Most people who call themselves writers refer to their ability to create fiction, but many careers rest on the art of article writing. Ask any academic what keeps them in post and considered the leading light in a particular field and they will reel off a list of articles published in academic and popular journals. Indeed, you cannot apply for any research or lecturing university post unless you have published copious amounts of academic articles. Even junior pre-registration doctors start their careers with their name at the very end of a list of collaborators of a piece of published research.
While writers struggle to place short stories in a dwindling number of popular magazines, the market for article writing is much broader. As well as professional journals which require each article to be peer reviewed before they publish, there are also niche market publications and most charities and societies will have their own in-house publications which are usually desperate for copy.
Unfortunately the potential for payment for writing articles is probably just as limited as it is for stories. Most special interest commercial magazines will pay for one or two page articles and will provide their own illustrations. This is true of some professional magazines as well, although the dilemma then is - did you write them in your own time or in work time? If you claim the fee for yourself, you have to declare it for tax purposes, which then upsets your PAYE arrangements and brings you the delights of a fully fledged tax return.
Most special interest magazines and some professional journals will not pay for articles, even though they are commercial ventures with a cost per copy to their reading public. They claim they don’t have the resources to pay their feature writers. Instead you receive two copies of the magazine, so you can keep all your articles in a folder to impress new editors or lend them to friends to dazzle them with your achievements in the big wide world.
To write a good article, the process is the same as for stories. You need a title which will catch the eye of your reader. (This may be your own or may be provided by the magazine editor of a newspaper sub-editor.) Your first sentence must be dynamic and engage the reader before they turn the page and move on to something else.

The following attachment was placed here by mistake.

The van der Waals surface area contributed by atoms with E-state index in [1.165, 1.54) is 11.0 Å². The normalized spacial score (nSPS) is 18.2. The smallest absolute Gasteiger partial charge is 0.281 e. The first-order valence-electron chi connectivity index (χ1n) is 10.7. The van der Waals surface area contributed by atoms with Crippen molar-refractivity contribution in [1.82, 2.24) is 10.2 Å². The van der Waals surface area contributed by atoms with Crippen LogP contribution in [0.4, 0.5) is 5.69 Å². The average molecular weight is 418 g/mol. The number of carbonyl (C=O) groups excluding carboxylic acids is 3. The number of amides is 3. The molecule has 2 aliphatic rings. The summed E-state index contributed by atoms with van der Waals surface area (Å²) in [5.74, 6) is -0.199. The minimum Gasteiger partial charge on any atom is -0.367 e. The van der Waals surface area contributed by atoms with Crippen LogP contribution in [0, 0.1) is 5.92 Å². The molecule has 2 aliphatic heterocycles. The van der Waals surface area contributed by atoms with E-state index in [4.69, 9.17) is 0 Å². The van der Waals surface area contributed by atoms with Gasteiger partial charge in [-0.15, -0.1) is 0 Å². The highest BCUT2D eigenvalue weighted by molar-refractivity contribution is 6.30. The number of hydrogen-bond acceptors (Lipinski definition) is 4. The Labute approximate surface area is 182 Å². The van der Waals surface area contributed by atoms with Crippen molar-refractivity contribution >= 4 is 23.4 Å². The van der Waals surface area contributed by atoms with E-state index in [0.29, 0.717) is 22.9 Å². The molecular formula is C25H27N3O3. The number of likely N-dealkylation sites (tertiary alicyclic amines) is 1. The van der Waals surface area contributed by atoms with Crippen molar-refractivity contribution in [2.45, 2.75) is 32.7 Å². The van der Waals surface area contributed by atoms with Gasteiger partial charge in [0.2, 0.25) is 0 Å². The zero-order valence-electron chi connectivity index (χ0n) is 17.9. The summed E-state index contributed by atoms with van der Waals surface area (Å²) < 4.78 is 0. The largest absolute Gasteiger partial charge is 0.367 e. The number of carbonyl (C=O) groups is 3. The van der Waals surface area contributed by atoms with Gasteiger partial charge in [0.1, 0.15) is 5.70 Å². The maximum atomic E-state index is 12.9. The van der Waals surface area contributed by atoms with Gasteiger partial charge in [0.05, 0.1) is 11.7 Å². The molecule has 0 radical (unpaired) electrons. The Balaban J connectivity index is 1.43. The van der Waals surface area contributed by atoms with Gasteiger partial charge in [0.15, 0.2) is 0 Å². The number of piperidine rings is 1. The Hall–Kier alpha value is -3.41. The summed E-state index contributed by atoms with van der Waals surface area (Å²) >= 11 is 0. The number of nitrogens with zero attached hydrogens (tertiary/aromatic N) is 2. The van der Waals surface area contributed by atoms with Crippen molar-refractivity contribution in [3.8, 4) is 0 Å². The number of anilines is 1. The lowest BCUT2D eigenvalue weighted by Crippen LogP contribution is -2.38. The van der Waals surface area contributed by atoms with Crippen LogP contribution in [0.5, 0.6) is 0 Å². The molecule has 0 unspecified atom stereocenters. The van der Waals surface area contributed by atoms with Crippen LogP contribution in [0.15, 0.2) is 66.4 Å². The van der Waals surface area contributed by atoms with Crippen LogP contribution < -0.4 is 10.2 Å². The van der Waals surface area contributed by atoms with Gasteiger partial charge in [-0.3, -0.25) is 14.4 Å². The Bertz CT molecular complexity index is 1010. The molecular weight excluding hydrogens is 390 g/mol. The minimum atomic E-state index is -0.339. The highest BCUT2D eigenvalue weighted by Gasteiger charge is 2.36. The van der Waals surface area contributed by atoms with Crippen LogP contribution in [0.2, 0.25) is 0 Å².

Every article has an introduction, a middle and a conclusion. You tell the reader what you’re going to tell them, tell them and then describe what you’ve told them. Short articles need short, interesting sentences which move the information forward, trying not to drown the reader in whatever technical jargon might be involved. A designated word length helps to keep the writer focused, making sure each word helps to improve the article’s “story”.
I am not a prolific article writer, but I am successful in getting my articles published in both professional and niche market publications based both in the UK and the US. I write about the health service, mainly using stories told to me during my time supporting complainants. I also write about herbs and esoteric matters, depending on what subject matter tickles my fancy.
Article writing has been on my mind recently because I’ve had another complaints article published in Health Care Risk Report this week. The article argues the moral case to investigate a complaint after the statutory time limit has passed because sometimes people are too traumatised by an event to complain earlier.
I’ve also been writing two articles for the Solihull Writers Workshop annual non-fiction writing competition, adjudicated and sponsored by a former member, Mike Megano. Both articles are about subjects I’m interested in and hopefully, after the competition I shall send them out somewhere for possible publication.